The Vanishing Married Household?

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Written by: Jonathan Vespa

Did you know that in 1970 married couples with children made up 40 percent of American households? Today, they comprise just 20 percent (see figure). 

 What looks like a dramatic drop in married households may be more of a change in when, and in what order, adults experience certain life events. In other words, a family postponed is not necessarily a family forgone.

Line graph showing changes in U.S. Households by type

 During the 1970s, younger baby boomers were still children living at home. Because boomers were the largest generation in U.S. history, they left a lasting footprint on the makeup of households and family life.

 As those children grew up and moved out, we saw an increase in people living alone while also seeing a decline in households with married parents. Over the last 40 years, the share of adults living alone grew by a third for women. It more than doubled for men.

 These trends also mirror the rising age at marriage, which has climbed by 5 years for men and women since 1970. Whereas previous generations may have lived at home until they married in their early 20s, not only are adults getting married at an older age but they now are often living on their own before tying the knot.  

 Childbearing is an important part of the equation too. Just as adults are waiting longer to marry, they are also delaying having children. The average age when women give birth to their first child has risen from 21 to 25 since 1970. This helps explain why the share of households made up of married parents has fallen so dramatically while that of married couples without children has not.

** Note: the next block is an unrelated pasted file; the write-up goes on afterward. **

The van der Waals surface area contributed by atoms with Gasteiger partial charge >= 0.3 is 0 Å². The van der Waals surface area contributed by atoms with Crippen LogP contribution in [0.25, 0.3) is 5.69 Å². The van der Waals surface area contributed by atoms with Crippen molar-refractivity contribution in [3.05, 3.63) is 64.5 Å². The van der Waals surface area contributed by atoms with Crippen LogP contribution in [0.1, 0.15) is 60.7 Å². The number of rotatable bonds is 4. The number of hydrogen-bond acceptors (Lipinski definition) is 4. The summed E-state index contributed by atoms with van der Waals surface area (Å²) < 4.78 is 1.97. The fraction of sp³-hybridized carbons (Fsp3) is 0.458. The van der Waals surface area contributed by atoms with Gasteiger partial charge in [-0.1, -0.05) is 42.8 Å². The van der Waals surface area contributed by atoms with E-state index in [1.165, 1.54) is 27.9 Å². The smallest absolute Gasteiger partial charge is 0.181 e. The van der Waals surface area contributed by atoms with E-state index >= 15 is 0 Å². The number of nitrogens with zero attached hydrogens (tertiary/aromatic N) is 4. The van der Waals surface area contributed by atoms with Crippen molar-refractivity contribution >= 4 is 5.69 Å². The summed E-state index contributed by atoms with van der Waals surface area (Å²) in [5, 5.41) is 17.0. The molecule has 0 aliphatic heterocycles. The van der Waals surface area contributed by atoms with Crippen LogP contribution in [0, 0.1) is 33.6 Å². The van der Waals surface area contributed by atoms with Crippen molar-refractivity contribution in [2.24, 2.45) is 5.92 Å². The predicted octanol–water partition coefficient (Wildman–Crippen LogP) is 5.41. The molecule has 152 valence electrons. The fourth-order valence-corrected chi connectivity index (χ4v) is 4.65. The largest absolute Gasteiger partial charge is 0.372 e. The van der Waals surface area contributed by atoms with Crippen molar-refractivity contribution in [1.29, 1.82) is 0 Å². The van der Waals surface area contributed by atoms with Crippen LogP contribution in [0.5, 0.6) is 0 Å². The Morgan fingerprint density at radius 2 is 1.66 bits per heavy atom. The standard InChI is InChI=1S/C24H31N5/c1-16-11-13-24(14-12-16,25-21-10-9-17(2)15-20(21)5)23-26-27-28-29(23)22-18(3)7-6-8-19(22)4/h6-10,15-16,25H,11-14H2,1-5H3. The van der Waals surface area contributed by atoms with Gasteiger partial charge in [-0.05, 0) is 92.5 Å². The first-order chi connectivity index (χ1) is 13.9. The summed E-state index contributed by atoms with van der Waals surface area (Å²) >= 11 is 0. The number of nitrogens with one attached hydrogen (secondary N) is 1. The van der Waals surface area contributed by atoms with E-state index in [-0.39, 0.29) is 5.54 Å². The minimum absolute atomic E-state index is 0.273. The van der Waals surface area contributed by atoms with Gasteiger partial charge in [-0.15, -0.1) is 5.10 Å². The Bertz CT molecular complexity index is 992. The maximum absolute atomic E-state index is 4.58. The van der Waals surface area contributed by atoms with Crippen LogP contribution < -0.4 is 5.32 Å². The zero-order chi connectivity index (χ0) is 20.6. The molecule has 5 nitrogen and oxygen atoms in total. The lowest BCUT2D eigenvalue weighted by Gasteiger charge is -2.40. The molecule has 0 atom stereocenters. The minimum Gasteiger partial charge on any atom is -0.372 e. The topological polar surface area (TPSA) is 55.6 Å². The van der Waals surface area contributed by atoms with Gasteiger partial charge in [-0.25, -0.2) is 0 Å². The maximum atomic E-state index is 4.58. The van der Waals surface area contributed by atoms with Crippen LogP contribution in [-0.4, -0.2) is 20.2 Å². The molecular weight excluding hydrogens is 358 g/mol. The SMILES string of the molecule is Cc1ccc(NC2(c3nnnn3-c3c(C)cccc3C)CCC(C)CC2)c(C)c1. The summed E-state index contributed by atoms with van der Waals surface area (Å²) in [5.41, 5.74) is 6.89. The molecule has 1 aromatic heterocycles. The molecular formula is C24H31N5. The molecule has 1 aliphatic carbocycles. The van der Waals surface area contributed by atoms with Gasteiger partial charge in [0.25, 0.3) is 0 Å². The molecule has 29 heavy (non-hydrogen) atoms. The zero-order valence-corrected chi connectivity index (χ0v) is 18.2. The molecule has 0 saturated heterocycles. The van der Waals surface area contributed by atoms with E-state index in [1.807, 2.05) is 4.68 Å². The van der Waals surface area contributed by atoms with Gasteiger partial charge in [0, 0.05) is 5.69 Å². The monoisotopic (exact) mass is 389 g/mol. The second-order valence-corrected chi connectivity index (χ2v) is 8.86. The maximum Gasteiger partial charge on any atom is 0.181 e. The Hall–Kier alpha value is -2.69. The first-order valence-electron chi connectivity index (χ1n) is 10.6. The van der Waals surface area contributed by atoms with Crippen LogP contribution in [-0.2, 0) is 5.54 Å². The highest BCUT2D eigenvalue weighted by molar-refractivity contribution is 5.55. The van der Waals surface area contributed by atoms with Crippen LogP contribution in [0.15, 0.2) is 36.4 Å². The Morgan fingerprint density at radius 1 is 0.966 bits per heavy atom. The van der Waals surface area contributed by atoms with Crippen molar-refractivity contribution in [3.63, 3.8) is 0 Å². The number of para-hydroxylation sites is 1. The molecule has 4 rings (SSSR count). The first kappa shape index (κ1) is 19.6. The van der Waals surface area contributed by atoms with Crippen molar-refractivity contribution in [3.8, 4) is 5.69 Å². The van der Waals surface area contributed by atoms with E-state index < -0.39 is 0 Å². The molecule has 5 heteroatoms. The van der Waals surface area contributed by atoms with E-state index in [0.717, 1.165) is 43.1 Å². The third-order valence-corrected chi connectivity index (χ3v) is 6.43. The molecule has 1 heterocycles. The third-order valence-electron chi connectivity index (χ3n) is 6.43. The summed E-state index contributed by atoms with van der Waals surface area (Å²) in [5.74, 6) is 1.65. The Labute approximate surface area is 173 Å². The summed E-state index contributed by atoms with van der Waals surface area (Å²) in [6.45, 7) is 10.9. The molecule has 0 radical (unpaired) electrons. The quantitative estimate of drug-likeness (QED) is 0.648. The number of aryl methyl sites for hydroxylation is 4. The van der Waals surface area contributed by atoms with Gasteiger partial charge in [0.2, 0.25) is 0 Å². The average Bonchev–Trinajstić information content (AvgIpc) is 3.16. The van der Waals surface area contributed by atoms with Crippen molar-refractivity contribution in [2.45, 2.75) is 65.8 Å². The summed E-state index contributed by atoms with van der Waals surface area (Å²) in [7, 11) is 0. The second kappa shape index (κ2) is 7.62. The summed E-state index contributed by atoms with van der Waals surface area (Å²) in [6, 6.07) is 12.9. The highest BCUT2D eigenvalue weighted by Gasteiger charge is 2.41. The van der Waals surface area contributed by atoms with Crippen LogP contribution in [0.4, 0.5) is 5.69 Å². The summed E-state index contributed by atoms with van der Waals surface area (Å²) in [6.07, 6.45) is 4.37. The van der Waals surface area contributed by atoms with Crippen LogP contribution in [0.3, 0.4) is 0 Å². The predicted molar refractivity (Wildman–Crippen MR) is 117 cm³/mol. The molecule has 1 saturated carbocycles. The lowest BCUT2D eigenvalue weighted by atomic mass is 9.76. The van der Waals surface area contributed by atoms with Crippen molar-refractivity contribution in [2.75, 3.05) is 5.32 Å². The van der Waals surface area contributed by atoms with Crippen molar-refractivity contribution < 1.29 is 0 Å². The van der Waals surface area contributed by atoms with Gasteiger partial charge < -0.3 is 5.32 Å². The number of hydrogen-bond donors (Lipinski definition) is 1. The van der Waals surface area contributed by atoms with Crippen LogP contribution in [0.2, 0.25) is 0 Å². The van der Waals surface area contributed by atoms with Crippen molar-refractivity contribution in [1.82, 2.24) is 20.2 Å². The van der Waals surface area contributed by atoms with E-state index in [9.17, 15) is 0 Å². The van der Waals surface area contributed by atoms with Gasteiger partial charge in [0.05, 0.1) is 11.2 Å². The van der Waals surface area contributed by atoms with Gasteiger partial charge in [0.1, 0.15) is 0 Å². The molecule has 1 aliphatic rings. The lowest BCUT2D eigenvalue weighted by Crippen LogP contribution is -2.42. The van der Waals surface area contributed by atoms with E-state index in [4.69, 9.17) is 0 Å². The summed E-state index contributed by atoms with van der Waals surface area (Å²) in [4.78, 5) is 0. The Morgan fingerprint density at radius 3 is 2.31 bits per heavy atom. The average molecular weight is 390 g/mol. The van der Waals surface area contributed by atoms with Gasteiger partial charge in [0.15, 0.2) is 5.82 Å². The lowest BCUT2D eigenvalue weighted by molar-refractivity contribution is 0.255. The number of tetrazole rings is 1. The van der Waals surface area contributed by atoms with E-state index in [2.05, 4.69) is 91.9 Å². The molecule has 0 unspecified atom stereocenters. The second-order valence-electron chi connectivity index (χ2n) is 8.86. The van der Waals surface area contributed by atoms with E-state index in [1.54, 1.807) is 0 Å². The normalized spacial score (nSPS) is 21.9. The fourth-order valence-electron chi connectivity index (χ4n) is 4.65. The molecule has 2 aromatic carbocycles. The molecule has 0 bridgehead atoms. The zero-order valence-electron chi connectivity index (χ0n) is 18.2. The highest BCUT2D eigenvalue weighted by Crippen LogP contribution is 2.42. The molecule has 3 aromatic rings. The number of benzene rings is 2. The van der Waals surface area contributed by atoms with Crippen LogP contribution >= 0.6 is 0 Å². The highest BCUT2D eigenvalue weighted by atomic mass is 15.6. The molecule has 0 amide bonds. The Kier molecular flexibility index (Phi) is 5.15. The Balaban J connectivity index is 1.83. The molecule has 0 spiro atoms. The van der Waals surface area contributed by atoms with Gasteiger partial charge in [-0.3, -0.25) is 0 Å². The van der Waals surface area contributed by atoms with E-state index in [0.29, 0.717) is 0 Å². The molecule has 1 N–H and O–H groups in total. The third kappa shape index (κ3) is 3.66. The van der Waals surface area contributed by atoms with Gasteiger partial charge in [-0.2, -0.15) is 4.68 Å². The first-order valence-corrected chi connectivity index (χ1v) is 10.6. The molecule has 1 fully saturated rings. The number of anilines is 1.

To find out more about the composition of modern American families, check out a new report released today, “America’s Families and Living Arrangements: 2012.”

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5 Responses to The Vanishing Married Household?

  1. Bluebeard says:

    Which line includes the individuals with children? Co-habitating couples with children?

  2. rizzle says:

    this graph makes no sense unless the total population is dropping significantly. The numbers don’t add up.

  3. Brent says:

    If the Y-axis is percent, then there is data missing. Where are the lost households? If one declines, then another should increase.

  4. Jonathan Vespa says:

    Cohabiting couples aren’t in this graph, but you can find them in the report. For example, Table 5 compares cohabiting family groups with one-parent and married family groups (p. 14 of the report).

    The best estimates for cohabiting couples only go back to 1996. You can find them here: http://www.census.gov/hhes/families/data/adults.html

    There are about 7.8 million couples who live together without being married, and about 4 percent of all children under 18 live with parents who are cohabiting.

  5. Jonathan Vespa says:

    Not all categories are shown in the graphic and so that is why they don’t add to 100%.

    You can find all the categories in Figure 1 in the report (p. 5).

    The two missing ones are nonfamily households (such as roommates, boarders) and other family households (such as cohabiting and single parents).

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